Houston Shakespeare Festival Delivers a Rousing Henry V
To the battle lads.
Photo by Pim Lim of Forest Photography
Well, since you're perspiring anyway in the oven-like heat at Miller Outdoor, how about the sweat of battle to keep at it? In their most completely realized production in seasons, the Houston Shakespeare Festival delivers a muscular, affecting and ultimately stirring production of Shakespeare's mighty Plantagenet pageant Henry V.
Like some finely wrought medieval tapestry, Henry V is crafted in bold strokes, primary colors and intricate detail. Almost cinematically, Shakespeare zooms through a panoply of locations: grand, kingly courts, seaport towns, squalid taverns, mud and corpse-strewn battlefields, the boudoir of the Princess of France, never once losing the thread of his main story. As our imagination is widened by this panorama, this cast of thousands, Henry comes more and more into focus.
This is Henry's story, how a dissolute youth, forever whoring and drinking, summons up the courage, the grit, the glory to become a king. He's no saint and is as bloodthirsty for revenge as any antique barbarian, but he's a genuine inspiration for his troops, who would rather be anywhere else than fighting the French, which is where Henry has led his rag-tag army in his quest to claim France's throne for his own.
He has his work cut out. The French snub and mock him, rousing his ire with their ambassadorial gift of tennis balls; the church surreptitiously wants to send him out of the country so he doesn't reclaim its own lands and property; England is wracked by partisan division; his peasant troops don't want to fight. But the young king rises spectacularly above all the squabbles and impediments. His saving grace is his love for England and the recognition of the heavy duty that has been laid upon his head.
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Shakespeare, as usual, paints him in multi-colors. He's vain, petulant, sly and cunning, raffish and bold, still young and innocently ardent. It's a beauty of a portrait, and young Brendan Marshall-Rashid, with his corona of curls and lithe body, embodies this untried king with deftness, agility and intelligence. He can swing a broadsword like Thor, but melt the heart of proud Katherine with sweet protestations of love. He exhorts his men prior to the bloody battle of Harfleur (the famous “Once more unto the breach, dear friends...God for Harry! England, and St. George!”) with an electric fervor that reverberated through the outdoor arena. I think the audience would have marched with him if asked. And his equally famous “St. Crispian's Day” speech, in which he cannily implores his men to remain to receive even more glory afterward (“The fewer men, the greater share of honor”), was pricked through with all manner of subtlety and craft. His is a youthful king, with glistening shades of prior Prince Harry not too far out of sight, but now a Henry wise, responsible, and resolute.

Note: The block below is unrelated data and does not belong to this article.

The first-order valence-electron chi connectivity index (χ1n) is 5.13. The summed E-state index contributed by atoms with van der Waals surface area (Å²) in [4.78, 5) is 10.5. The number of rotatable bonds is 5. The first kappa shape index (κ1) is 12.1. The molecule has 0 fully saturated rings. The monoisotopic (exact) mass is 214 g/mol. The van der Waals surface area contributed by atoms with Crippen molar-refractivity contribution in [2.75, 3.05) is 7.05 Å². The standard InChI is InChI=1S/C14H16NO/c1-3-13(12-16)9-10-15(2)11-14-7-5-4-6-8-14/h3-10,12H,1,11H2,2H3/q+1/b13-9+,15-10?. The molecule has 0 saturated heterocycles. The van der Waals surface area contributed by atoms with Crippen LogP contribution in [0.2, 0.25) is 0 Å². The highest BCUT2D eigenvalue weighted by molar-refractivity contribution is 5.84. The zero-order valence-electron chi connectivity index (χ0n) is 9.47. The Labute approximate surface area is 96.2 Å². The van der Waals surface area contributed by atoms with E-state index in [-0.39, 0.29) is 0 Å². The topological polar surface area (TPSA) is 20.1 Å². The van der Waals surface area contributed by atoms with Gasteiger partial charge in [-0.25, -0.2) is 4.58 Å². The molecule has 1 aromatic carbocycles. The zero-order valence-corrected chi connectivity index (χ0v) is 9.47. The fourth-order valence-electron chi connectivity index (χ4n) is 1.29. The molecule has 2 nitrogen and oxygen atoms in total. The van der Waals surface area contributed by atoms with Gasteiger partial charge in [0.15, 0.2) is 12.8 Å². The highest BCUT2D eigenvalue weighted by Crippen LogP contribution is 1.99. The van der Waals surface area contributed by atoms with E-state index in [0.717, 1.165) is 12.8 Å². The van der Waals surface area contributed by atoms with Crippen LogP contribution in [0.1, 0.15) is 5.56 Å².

The entire cast seemed inspired by him, and the familiar faces from Much Ado (shown in repertory this year with Henry) were in their element. Maybe the testosterone that swirls through the drama awakened them more than the rom-com Ado, but they all shine here. Especially potent: Andrew Garrett's Pistol, who sees his friends butchered on the battlefield and vows to return to England and get his revenge by stealing; Patrick Poole's fiery and wordy Fluellen, Henry's most capable Welsh captain; Susie Parr's nimble and sexy Katherine of France; David Huynh's brash and untested Dauphin; Harry McEnerny's stalwart Exeter; Jay Mast's comically pragmatic MacMorris; Kat Cordes's twinklingly cool lady-in-waiting Alice; H.R. Bradford's weary and war-torn King of France.
Director Lenny Banovez overlays Henry with contemporary flourish, giving the piece an apocalyptic gloss with Jonathan Middents's scenic design of skeletal scaffolding and constant fog; Leah Smith's goth costumes; and Clint Allen's crisp, vibrant lighting. The war scenes are staged magnificently, held just long enough to be believable and stylized enough to be theatrical. Cannons boom, lights flash and lethal arrows slice the air from a trio of longbows.
Henry V, one of Shakespeare's brightest lights, glows anew under HSF and the sterling performance from Marshall-Rashid and company. The hell of war is front and center, but so are unwavering patriotism, love of country, the thrill of camaraderie, the craftsmanship of diplomacy, the art of making love. Shakespeare doesn't stint on the horror of life, but he doesn't stint on its eternal glories either. He's not the greatest playwright in the world for nothing, you know.
Henry V. ; August 3, 5, 7. All performances begin at 8:15 p.m. Miller Outdoor Theatre, 6000 Hermann Park Drive. For information, call 281-373-3386 or visit milleroutdoortheatre.com. Free.
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